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What does it mean to Reduce Job Demands?

Leaders and employees need to be able to identify, eliminate, reduce or manage excessive and unnecessary demands in the workplace. We refer to this as ensuring job demands are “tolerable” for the employees doing the work.

The SMART work design model outlines five characteristics of good work design that lead to more meaningful and motivating work, and prevents harm through the reduction of potential stressors.  The model addresses the need for Stimulating, Mastery, Agency and Relational job resources which aid in the design of healthy work (for more on this, see the increase job resources section of the website). However, to effectively reduce stress and prevent harm, the demands placed on the individual need to be Tolerable.

Key strategies

There are a number of demands that organisations should ensure are tolerable. These include:

  • time demands;
  • physical demands;
  • cognitive demands;
  • emotional demands;
  • demands associated with organisational change; and
  • demands caused by a lack of organisational justice.

Why is it important to ensure Tolerable Job Demands?

All work involves demands because there are goals to achieve, and effort must be put in to achieve these goals. So demands in and of themselves are necessary in all work. In fact, when demands are challenging and present at appropriate levels (and supported by adequate resources) they can increase employee engagement.1

Demands become problematic when the level of demand exceeds the individual’s ability to meet those demands, or when they become intolerable.2 The extra effort required to work in an environment with excessive demands for extended periods of time without recovery can deplete energy levels and result in strain, exhaustion and burnout.3

Research consistently shows a clear relationship between excessive job demands and negative outcomes for both the individual and organisation. For instance, excessive job demands have been associated with increased risk of mental health conditions, including depression and anxiety.4 These mental health problems have in turn been associated with higher than average workers compensation costs, absenteeism, and turnover.5-8

Every employee has a different tolerance for the demands of their work. What is considered excessive, stressful or overwhelming for one individual may be energising, challenging and engaging for another. Knowing this, it is important that organisations design work that optimises the demands for each employee by tailoring work to the individual’s skills and abilities.

Experts recommend that organisations prioritise designing job demands such that people can fulfill them without damaging their health.9

Australian legislation states that organisations and employees have a shared responsibility to create and maintain a safe and mentally healthy work environment. Organisations have a legal obligation to protect employees from risks to mental and physical harm, so far as reasonably practicable. Regulatory bodies recommend good work design that reduces excessive demands on employees is a key way for employers to protect worker mental health.10

Further reading

In Australia, there are legislative requirements requiring employers to consult with employees about changes to work design.

Case Study

Legally, there can be serious repercussions for organisations who fail to make reasonable adjustments to create a mentally healthy workplace. Recently, a Victorian teacher took legal action after repeatedly being assigned the most difficult and unruly students. When the school failed to address his concerns or  provide appropriate resources to support his workload, the excessive work demands resulted in serious psychological injury. The Court found that the school had neglected their duty as awarded him over a million dollars in compensation.11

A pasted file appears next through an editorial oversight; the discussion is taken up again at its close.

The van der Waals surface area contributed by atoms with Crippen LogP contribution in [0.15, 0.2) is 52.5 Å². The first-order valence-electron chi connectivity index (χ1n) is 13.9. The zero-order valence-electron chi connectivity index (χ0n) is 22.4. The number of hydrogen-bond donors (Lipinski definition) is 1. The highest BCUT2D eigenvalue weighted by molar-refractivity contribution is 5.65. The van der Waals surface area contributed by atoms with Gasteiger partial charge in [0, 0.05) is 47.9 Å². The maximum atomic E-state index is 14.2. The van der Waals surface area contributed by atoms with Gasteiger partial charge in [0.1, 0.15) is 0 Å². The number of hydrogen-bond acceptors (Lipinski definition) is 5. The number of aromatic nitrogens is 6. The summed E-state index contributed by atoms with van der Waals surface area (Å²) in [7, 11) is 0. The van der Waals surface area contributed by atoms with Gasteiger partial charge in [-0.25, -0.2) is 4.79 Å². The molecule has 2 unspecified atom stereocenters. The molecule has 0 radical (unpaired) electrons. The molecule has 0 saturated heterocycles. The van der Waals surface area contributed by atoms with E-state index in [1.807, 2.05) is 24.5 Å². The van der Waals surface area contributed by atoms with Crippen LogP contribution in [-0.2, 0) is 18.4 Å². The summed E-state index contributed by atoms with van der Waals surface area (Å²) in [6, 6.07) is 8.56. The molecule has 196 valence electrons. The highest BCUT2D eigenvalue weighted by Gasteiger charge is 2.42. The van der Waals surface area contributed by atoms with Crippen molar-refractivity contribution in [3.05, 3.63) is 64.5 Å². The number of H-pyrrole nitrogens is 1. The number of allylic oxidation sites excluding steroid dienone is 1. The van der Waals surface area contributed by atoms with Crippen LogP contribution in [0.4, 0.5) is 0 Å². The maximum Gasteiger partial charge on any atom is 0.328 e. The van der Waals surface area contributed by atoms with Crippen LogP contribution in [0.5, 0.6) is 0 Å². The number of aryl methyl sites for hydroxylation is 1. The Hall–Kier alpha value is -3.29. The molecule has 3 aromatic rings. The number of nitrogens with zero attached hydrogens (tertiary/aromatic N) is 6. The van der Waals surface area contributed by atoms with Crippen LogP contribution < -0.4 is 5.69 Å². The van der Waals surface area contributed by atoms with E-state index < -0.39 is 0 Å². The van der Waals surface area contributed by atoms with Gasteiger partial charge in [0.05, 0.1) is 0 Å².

Research-backed strategies to Reduce Job Demands in the workplace

Increase the capability of leaders and employees to identify and eliminate excessive or unnecessary stressors in the workplace.

Tolerable demands

To offer the highest possible protection against physical and psychological harm, organisations need to ensure demands placed on individuals are tolerable. To do this, the following need to be addressed: time demands, cognitive demands, emotional demands, physical demands, demands associated with organisational change, and demands caused by a lack of organisational justice. The following sections provide detail into how these demands can be reduced to a tolerable level.

Time demands

Unrealistic or excessive time demands can cause stress, fatigue and exhaustion. Examples of excessive time demands include:

  • demanding workloads – excessive work with insufficient time or resources to achieve work requirements; and
  • demanding work hours – including overtime, shift work, rostering that does not provide sufficient time for sleep and recovery.

Possible actions to reduce time demands:

  • train managers to ensure that they understand how to safely allocate workload;
  • monitor workloads during periods of high demands and provide additional support where required;
  • ensure that all employees and managers are aware of the organisation’s policies related to fatigue management (including overtime, rosters and shift work); and
  • managers and employees establish practice of negotiating reasonable deadlines.

Resource

One of the major stressors in workplaces operating on shifts or with huge time demands – is tiredness. Managing fatigue is one aspect of designing work for well-being.

Cognitive demands

Although workers like to have challenging and stimulating work, sustained periods of very high cognitive demands (also known as mental demands) can be exhausting. Examples of work that is highly cognitively demanding include:

  • work that is extremely complex or requires high level of decision making; and
  • work that requires extended periods of concentration.

Remember that cognitively demanding work is not always the problem. Work that is very boring or monotonous can also be draining. In fact, individuals completing monotonous tasks have to work even harder to maintain concentration and vigilance.

Possible actions to reduce cognitive demands:

  • ensure that employees have appropriate knowledge, skills and abilities for the work that they are assigned;
  • allow adequate time for breaks;
  • provide additional practical assistance for employees performing mentally challenging work;
  • rotate boring, monotonous tasks; and
  • give employees control over the order, method and pace at which they complete tasks.

Physical demands

Poor physical work environments and physically demanding work can result in fatigue, and a range of health conditions including musculoskeletal problems.12 Examples of excessive physical demands include: